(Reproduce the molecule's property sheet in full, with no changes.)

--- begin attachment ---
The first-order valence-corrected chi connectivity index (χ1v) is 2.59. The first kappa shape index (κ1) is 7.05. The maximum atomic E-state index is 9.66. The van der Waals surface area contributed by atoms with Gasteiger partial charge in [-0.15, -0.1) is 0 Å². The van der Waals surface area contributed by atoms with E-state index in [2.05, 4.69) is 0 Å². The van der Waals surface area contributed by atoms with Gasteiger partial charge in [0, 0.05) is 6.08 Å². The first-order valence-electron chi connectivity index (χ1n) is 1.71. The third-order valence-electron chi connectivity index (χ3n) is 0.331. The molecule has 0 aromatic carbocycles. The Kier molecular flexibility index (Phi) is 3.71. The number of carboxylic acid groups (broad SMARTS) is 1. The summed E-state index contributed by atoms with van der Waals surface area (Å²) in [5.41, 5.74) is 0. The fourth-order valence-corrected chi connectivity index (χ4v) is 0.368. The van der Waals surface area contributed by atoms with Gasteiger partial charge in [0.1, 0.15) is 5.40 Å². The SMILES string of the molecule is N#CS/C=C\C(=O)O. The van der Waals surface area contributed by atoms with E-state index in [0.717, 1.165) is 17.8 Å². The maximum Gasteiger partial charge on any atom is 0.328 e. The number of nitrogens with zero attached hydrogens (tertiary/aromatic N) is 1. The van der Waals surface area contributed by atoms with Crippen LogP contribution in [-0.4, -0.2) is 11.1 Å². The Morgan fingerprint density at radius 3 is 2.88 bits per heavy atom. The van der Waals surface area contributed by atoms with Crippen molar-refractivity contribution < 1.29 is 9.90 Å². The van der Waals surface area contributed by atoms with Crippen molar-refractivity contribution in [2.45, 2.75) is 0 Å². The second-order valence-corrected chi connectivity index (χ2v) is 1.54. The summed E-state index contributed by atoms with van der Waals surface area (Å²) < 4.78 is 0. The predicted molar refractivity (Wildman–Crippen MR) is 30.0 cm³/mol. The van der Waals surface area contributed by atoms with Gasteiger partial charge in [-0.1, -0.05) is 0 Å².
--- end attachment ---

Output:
The first-order valence-corrected chi connectivity index (χ1v) is 2.59. The first kappa shape index (κ1) is 7.05. The maximum atomic E-state index is 9.66. The van der Waals surface area contributed by atoms with Gasteiger partial charge in [-0.15, -0.1) is 0 Å². The van der Waals surface area contributed by atoms with E-state index in [2.05, 4.69) is 0 Å². The van der Waals surface area contributed by atoms with Gasteiger partial charge in [0, 0.05) is 6.08 Å². The first-order valence-electron chi connectivity index (χ1n) is 1.71. The third-order valence-electron chi connectivity index (χ3n) is 0.331. The molecule has 0 aromatic carbocycles. The Kier molecular flexibility index (Phi) is 3.71. The number of carboxylic acid groups (broad SMARTS) is 1. The summed E-state index contributed by atoms with van der Waals surface area (Å²) in [5.41, 5.74) is 0. The fourth-order valence-corrected chi connectivity index (χ4v) is 0.368. The van der Waals surface area contributed by atoms with Gasteiger partial charge in [0.1, 0.15) is 5.40 Å². The SMILES string of the molecule is N#CS/C=C\C(=O)O. The van der Waals surface area contributed by atoms with E-state index in [0.717, 1.165) is 17.8 Å². The maximum Gasteiger partial charge on any atom is 0.328 e. The number of nitrogens with zero attached hydrogens (tertiary/aromatic N) is 1. The van der Waals surface area contributed by atoms with Crippen LogP contribution in [-0.4, -0.2) is 11.1 Å². The Morgan fingerprint density at radius 3 is 2.88 bits per heavy atom. The van der Waals surface area contributed by atoms with Crippen molar-refractivity contribution < 1.29 is 9.90 Å². The van der Waals surface area contributed by atoms with Crippen molar-refractivity contribution in [2.45, 2.75) is 0 Å². The second-order valence-corrected chi connectivity index (χ2v) is 1.54. The summed E-state index contributed by atoms with van der Waals surface area (Å²) < 4.78 is 0. The predicted molar refractivity (Wildman–Crippen MR) is 30.0 cm³/mol. The van der Waals surface area contributed by atoms with Gasteiger partial charge in [-0.1, -0.05) is 0 Å².